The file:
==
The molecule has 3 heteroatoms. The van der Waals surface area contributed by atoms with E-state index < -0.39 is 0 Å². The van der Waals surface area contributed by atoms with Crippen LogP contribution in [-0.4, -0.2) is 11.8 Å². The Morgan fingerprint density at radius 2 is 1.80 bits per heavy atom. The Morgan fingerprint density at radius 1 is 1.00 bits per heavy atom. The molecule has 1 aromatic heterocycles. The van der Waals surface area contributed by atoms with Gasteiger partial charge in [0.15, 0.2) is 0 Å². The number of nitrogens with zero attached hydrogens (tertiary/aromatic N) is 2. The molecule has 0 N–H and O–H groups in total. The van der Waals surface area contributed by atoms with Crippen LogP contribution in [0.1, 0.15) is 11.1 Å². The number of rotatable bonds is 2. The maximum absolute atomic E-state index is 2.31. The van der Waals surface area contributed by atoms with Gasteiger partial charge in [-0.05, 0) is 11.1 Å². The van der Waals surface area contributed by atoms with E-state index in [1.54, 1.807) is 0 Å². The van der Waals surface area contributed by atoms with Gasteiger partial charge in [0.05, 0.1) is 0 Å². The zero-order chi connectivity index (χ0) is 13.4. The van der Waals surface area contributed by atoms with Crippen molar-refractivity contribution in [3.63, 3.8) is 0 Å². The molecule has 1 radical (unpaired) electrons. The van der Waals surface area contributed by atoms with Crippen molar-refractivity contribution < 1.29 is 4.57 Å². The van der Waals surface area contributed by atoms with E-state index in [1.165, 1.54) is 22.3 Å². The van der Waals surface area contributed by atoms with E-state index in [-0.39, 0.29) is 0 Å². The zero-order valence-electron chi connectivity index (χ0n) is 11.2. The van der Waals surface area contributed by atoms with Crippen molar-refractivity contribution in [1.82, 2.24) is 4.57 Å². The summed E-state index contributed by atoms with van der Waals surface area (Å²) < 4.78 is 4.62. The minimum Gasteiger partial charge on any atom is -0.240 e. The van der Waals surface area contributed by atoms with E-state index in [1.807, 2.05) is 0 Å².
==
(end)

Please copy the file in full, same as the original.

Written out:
The molecule has 3 heteroatoms. The van der Waals surface area contributed by atoms with E-state index < -0.39 is 0 Å². The van der Waals surface area contributed by atoms with Crippen LogP contribution in [-0.4, -0.2) is 11.8 Å². The Morgan fingerprint density at radius 2 is 1.80 bits per heavy atom. The Morgan fingerprint density at radius 1 is 1.00 bits per heavy atom. The molecule has 1 aromatic heterocycles. The van der Waals surface area contributed by atoms with Gasteiger partial charge in [0.15, 0.2) is 0 Å². The number of nitrogens with zero attached hydrogens (tertiary/aromatic N) is 2. The molecule has 0 N–H and O–H groups in total. The van der Waals surface area contributed by atoms with Crippen LogP contribution in [0.1, 0.15) is 11.1 Å². The number of rotatable bonds is 2. The maximum absolute atomic E-state index is 2.31. The van der Waals surface area contributed by atoms with Gasteiger partial charge in [-0.05, 0) is 11.1 Å². The van der Waals surface area contributed by atoms with E-state index in [1.54, 1.807) is 0 Å². The van der Waals surface area contributed by atoms with Gasteiger partial charge in [0.05, 0.1) is 0 Å². The zero-order chi connectivity index (χ0) is 13.4. The van der Waals surface area contributed by atoms with Crippen molar-refractivity contribution in [3.63, 3.8) is 0 Å². The molecule has 1 radical (unpaired) electrons. The van der Waals surface area contributed by atoms with Crippen molar-refractivity contribution < 1.29 is 4.57 Å². The van der Waals surface area contributed by atoms with E-state index in [1.165, 1.54) is 22.3 Å². The van der Waals surface area contributed by atoms with E-state index in [-0.39, 0.29) is 0 Å². The zero-order valence-electron chi connectivity index (χ0n) is 11.2. The van der Waals surface area contributed by atoms with Crippen molar-refractivity contribution in [1.82, 2.24) is 4.57 Å². The summed E-state index contributed by atoms with van der Waals surface area (Å²) < 4.78 is 4.62. The minimum Gasteiger partial charge on any atom is -0.240 e. The van der Waals surface area contributed by atoms with E-state index in [1.807, 2.05) is 0 Å².